Reported rates of encephalitis and/or encephalopathy are low and similar for all vaccines (Table 4). Rates of febrile convulsions are similar for DTP and for measles-, mumps-, and rubella-containing vaccines.

The increases in reporting were principally due to increased reporting of local reactions, fever, or rash (Table 5). Seventy-four percent of all persons reported to MSAEFI had experienced only these minor events. By contrast, except for febrile convulsions, there was no increase in reporting for other, potentially more serious, events. Between 1979 and 1982, the total number of vaccine doses administered did not increase.

Seventy-eight deaths were reported among vaccine recipients during the 4-year period; 45 (58%) of these were classified as sudden infant death syndrome (SIDS). Except for a single SIDS death, which was temporally associated with the administration of inactivated polio vaccine (IPV) in 1982, all SIDS deaths were reported in temporal association with DTP or DTP and OPV vaccine administration. This temporal association might be expected, since, by definition, SIDS occurs only in infants under 1 year of age, a period during which the only vaccines recommended for routine use are DTP and OPV. The National Institutes of Health has recently completed a case-control study that found no evidence of causal relationship between administration of DTP or OPV and subsequent sudden infant death (1). These results have been supported by a smaller case-control study in the United Kingdom (2). Of the 33 non-SIDS deaths reported to MSAEFI, 18 (55%) had a defined cause clearly not related to vaccine, such as severe congenital birth defects, sepsis, or meningitis. Of the remaining 15 deaths, nine were temporally associated with DTP and OPV; two, with DTP, OPV, and MMR; two, with MMR; and two, with measles vaccine. Specific causes of death could not be found, nor could vaccine causation be proved. No deaths were reported following administration of Td, DT, measles-rubella (MR), single-antigen mumps, or single-antigen rubella vaccines.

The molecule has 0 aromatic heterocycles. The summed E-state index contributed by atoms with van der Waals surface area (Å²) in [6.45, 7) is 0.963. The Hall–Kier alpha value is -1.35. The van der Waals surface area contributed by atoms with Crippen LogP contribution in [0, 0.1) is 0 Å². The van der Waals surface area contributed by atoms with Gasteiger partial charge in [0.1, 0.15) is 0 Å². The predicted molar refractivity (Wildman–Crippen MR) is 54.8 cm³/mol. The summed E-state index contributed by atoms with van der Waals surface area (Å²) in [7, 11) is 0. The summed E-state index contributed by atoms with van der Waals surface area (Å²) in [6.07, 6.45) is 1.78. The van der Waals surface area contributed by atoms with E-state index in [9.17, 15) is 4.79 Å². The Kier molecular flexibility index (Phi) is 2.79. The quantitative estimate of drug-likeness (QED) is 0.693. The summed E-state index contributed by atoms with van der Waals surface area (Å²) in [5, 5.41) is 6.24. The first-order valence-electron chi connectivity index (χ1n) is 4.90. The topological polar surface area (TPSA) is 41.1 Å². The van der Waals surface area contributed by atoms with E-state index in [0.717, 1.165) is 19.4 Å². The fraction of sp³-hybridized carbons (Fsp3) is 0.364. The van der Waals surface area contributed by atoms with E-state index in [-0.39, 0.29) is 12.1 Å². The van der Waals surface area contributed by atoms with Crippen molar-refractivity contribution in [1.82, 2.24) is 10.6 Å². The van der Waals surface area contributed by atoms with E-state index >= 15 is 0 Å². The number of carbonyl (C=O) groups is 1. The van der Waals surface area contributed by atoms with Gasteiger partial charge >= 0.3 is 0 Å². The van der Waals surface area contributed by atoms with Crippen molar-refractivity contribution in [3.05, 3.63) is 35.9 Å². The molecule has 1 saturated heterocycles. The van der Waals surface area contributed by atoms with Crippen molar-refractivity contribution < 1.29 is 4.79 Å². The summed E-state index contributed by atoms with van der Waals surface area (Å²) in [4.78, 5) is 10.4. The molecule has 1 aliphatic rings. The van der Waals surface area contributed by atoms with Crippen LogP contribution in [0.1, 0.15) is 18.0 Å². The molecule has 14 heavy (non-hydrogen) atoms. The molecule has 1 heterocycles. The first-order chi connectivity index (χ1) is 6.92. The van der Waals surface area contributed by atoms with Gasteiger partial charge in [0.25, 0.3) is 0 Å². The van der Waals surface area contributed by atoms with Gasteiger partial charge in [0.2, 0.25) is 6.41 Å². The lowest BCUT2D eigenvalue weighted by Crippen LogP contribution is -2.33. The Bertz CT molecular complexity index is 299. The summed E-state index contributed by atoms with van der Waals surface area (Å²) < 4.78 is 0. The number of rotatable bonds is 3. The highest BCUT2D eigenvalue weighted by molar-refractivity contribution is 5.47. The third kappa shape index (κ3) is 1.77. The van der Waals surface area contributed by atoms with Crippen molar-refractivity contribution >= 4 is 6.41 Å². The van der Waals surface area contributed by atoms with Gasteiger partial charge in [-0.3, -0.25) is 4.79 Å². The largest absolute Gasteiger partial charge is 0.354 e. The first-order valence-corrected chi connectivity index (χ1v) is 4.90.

MSAEFI data have assisted in identifying risk factors that may predispose to adverse events. As an example, a comparison of personal history of convulsions in those who had convulsions following receipt of DTP was compared with those who had other (nonneurologic) adverse events following receipt of DTP (Table 6). Persons who had convulsions following DTP vaccination were significantly more likely to have had convulsions previously than persons who had other adverse events following DTP vaccination. The risk of convulsions following DTP vaccination was 8.1 times higher for persons with histories of convulsions than for persons without such histories (95% confidence limits, 5.0-13.0). Reported by Surveillance, Investigations, and Research Br, Div of Immunization, Center for Prevention Svcs, CDC.

Editorial Note

Editorial Note: MSAEFI collects data on adverse events temporally associated with vaccine administration. The system probably receives only a proportion of potential case reports, since it relies on parents or guardians to retain the phone number and instructions for reporting events, recognize that the event occurred within 30 days of vaccination, and initiate the report. Events occurring 1 week or more after vaccination are probably less likely to be reported than those occurring soon after vaccination. It is also probable that less serious events are not as likely to be reported as are more serious events. It is not possible at this time to estimate the degree of underreporting. As a result of the incompleteness of reporting, rates derived from MSAEFI data must be viewed only as an approximation of the true rates. Moreover, since reporting may be influenced by the type of reaction, the timing of the occurrence of the reaction, patient age, and other factors, comparison of rates by antigen should be interpreted with caution.

The increases in reported rates of adverse events during the 4-year period are probably due to improved reporting, as would be expected during the first years of implementation of the surveillance system. The greatest increase occurred in 1982, a year in which national attention was focused on adverse events associated with vaccines. The data are presented as rates, and, therefore, the increases cannot be attributed to greater utilization of vaccines. Also, these increases cannot be attributed to any documented changes in vaccine quality. Although the reported rate of febrile convulsions was greater in 1982 than in the preceding 3 years, the other more